ArtsAutosBooksBusinessEducationEntertainmentFamilyFashionFoodGamesGenderHealthHolidaysHomeHubPagesPersonal FinancePetsPoliticsReligionSportsTechnologyTravel

Perception (TNT) - Series Premiere: Synopsis and Review

Updated on August 19, 2012

TNT’s newest series 'Perception' revolves around dr. Daniel Pierce (Eric McCormack, ‘Will & Grace’), a neuroscience professor with paranoid schizophrenia. The FBI enlists his special talents to help them solve crimes. He works with Special Agent Kate Moretti, (Rachael Leigh Cook, ‘She’s All That’) a former student of his. Perception premiered on July 9, 2012 at 10/9c.

The first episode starts with Daniel giving a lecture about what reality is. When after his class, a student asks for help with her turn paper, Daniel downright says it's obviously code for sex and seeing as how he would get fired, he would have to decline. Although a friend of this student files a complaint, it later shows that Daniel was actually right about her intents. This is a first look into the amazing ‘powers’ of dr. Daniel Pierce.

To help his former student Kate, he starts to work with the FBI on a case where members of a company called ‘Tech San’ started receiving death threats. A man has died, and at first they suspected it was his wife who killed him, but Kate isn’t sure. The wife seems to have bulimia, and Kate figures this might also be a symptom for another mental illness. This is where Daniel comes in.
The woman has confessed she has killed her husband, Clark, supposedly because she needed the insurance money. However, Daniel interrogates her and insinuates she did certain things, like finding a stray cat. She starts remembering these things as if they were true, implying she has Korsakoff’s syndrome. She admitted to committing the murder because the police implied to her she did it. This would mean the person who was sending the death threats may not have been her either, and this person could in fact also be the one that killed Clark.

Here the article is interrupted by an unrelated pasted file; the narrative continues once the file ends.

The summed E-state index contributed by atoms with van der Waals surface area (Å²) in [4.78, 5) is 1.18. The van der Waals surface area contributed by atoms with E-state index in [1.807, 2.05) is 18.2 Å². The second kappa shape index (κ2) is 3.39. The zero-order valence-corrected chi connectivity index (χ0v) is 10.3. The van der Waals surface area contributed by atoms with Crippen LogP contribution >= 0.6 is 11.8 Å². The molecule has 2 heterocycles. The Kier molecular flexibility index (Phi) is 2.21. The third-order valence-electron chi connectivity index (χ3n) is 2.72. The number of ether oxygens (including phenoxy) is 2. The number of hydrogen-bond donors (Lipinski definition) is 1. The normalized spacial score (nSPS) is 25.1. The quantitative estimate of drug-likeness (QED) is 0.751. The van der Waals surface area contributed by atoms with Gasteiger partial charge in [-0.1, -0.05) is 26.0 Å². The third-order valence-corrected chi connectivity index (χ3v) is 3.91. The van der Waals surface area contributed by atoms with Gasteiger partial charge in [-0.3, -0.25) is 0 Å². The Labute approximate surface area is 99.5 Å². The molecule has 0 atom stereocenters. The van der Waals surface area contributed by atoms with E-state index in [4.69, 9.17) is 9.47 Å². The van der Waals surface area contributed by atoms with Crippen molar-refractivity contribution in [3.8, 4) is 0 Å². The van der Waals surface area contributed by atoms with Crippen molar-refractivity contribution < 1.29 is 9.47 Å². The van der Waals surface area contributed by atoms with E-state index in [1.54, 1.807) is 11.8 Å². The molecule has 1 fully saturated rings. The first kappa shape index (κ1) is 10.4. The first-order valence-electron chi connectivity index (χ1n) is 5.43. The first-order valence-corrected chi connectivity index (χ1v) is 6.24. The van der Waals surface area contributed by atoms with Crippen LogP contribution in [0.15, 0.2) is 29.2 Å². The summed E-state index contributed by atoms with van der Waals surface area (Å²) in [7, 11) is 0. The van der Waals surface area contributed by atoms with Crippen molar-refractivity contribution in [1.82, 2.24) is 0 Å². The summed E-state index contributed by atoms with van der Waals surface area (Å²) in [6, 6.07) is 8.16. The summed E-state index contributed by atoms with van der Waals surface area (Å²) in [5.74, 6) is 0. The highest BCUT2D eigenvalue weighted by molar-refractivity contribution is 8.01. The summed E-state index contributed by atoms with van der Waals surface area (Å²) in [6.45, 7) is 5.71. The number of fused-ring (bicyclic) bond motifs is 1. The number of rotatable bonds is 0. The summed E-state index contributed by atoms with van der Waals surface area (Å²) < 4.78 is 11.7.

Daniel and Kate take a look at the letters that have been sent to the Tech San employees. All the death threats seem to include the phrase 'scum need a hearty reminder'. Daniel figures out it's an anagram for 'Tech San murdered Irene May'. Apparently, Irene May has been treated with an experimental drug against diabetes. Kate and Daniel pay a visit to Irene’s son to ask him about what happened.

When Kate enters the apartment with her fellow investigators, Irene’s son makes a run for it. Kate jumps of off the fire-escape to catch him. She has to be at least two stories high, though. Does she have superpowers?

After Daniel interrogates the son, it turns out he is the one to send the threats, but he didn’t commit the murder. This solves the case of the threats, which was basically all the FBI needed to solve. When Daniel wants Kate to go on with the murder investigation even though she isn’t supposed to, she confesses the reason why she was demoted from her former job was because she kept on stepping over the borders of her investigations. However, she still proceeds the investigation with him.

An investigation at Tech San shows that Irene was in the placebo group of the trial. Just when it seems they've hit a dead end, it turns out Carl’s wife had another reason to kill her husband: he was having an affair with a coworker called Valerie, who informs the police Carl was going to tell his wife he was leaving her the night of the murder.

Eric McCormack as Daniel Pierce
Eric McCormack as Daniel Pierce | Source

One night, a worker from Tech San comes to Daniel’s door and tells him the voices in his head told him his unanswered love of Valerie would stop hurting if he killed the victim.
Daniel calls to the other room for his assistent Lewicki to help him, but Lewicki doesn't understand why Daniel called him because there’s no one there. It dawns on Daniel that he is just imagining the man.

With some help of a friend Daniel uses the fact he had this 'vision' to analyse what his conscious and unconscious mind are telling him: Valerie is a liar.